2. The optical encoder of claim 1, wherein said mask is positioned an integer multiple of a Talbot distance away from said diffractive grid when said aperture comprises more than one slit.
3. The optical encoder of claim 1, wherein said diffractive grid further comprises a plurality of repeating said first patterns alternately arranged in side-by-side relationships with a plurality of repeating said second patterns, said first and second patterns having a same width.
4. The optical encoder of claim 3, wherein said section width equals a width of said slits.
5. The optical encoder of claim 3, wherein said section width equals about one-half of a width of said slits.
6. The optical encoder of claim 1, wherein said first and second photodetectors comprise a first split photocell and said third and fourth photodetectors comprise a second split photocell.
7. The optical encoder of claim 1, wherein pairs of said first sections are mirror images of one another connected along said common borders within said first pattern.
8. The optical encoder of claim 7, wherein pairs of said second sections are mirror images of one another connected along said common borders within said second pattern.
9. The optical encoder of claim 8, wherein first angles resulting from the intersection of said plurality of straight lines or textures of said first sections and said common borders within said first pattern, are complementary with second angles resulting from the intersection of said plurality of straight lines or textures of said second sections and said common borders within said second pattern.
10. An optical encoder comprising:
means for generating a light beam;
a diffractive grid;
means for selectively transmitting the light beam to the diffractive grid so that the diffractive grid produces a two-dimensional diffraction pattern with diffractive orders arranged along predetermined angles;
means for detecting said diffractive orders and generating two digital outputs being 90 out of phase with one another in response to said detected diffractive orders, said two digital outputs corresponding to a relative movement between said transmitting means and said diffractive grid.
Description
FIELD OF THE INVENTION

This invention relates to a general purpose encoder for detecting the position of an apparatus, or a light beam incident upon the apparatus, by employing an encoding scheme to provide accurate one dimensional positional information. More particularly, the invention is directed towards a quadrature diffractive encoder for sensing light beams diffracted in quadrature to produce two output signals which are 90 degrees out of phase with one another and thus compatible with standard encoder support hardware such as readouts and controllers for motor drivers.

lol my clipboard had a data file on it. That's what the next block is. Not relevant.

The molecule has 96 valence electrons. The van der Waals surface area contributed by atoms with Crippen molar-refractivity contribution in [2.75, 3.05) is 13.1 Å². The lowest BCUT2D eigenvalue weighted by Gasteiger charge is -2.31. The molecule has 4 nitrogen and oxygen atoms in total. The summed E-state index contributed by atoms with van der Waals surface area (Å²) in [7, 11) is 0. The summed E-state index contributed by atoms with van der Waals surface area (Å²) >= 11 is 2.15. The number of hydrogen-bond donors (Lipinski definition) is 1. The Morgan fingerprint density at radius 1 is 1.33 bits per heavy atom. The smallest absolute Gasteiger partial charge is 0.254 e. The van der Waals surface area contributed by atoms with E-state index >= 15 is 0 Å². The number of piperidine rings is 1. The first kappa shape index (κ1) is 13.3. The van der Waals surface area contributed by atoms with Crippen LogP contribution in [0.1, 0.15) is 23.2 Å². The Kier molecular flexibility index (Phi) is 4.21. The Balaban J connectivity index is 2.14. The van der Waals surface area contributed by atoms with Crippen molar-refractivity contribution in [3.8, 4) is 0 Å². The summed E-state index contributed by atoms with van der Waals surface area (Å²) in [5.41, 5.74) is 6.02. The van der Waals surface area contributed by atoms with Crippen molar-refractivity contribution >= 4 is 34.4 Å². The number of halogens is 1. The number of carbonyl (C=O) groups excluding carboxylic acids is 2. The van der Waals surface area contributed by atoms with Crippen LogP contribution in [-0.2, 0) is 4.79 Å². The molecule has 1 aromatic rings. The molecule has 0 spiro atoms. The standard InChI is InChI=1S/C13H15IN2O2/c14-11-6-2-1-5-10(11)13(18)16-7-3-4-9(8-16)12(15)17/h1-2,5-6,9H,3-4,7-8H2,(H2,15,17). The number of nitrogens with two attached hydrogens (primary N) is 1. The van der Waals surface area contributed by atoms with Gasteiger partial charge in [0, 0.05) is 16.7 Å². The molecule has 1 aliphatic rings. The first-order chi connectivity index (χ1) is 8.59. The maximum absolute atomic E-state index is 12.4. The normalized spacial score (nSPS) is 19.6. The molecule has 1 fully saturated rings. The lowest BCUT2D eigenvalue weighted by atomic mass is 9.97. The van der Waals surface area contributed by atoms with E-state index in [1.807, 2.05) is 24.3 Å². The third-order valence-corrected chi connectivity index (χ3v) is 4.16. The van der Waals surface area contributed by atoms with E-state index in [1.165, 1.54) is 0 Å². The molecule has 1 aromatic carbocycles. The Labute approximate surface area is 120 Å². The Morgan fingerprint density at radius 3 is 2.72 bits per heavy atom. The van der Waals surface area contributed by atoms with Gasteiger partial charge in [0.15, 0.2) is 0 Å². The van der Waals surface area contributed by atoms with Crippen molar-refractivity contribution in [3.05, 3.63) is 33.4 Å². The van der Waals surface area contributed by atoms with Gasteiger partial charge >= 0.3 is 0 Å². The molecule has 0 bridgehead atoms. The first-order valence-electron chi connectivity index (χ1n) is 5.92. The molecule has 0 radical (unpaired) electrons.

BACKGROUND OF THE INVENTION

General purpose optical encoders are common for position and motion sensing in a variety of systems that require accurate positioning of equipment such as telescopes, milling machines, lathes, etc. Common encoders include rotary and linear types in which a rotary encoder uses a code wheel and a linear encoder uses a linear scale. Both types of encoders are provided with a light source, photodetectors and a signal processor.

A basic encoder operates by emitting a light beam from a source through a collimating lens to a linear or rotary scale which typically includes a grating of opaque and transparent sections. The collimated light beam passes through the transparent sections to appropriately positioned photodetectors so that the photodetectors receive a high intensity of light during transmission and no light when the opaque sections block the collimated light. A conventional encoding system is intensity sensitive, so that the detection of diffracted light by the photodetectors introduces detection error. Although a fine grating is desirable to improve detection accuracy, a relatively coarse grating is necessary to minimize diffraction of light and the resultant detection error.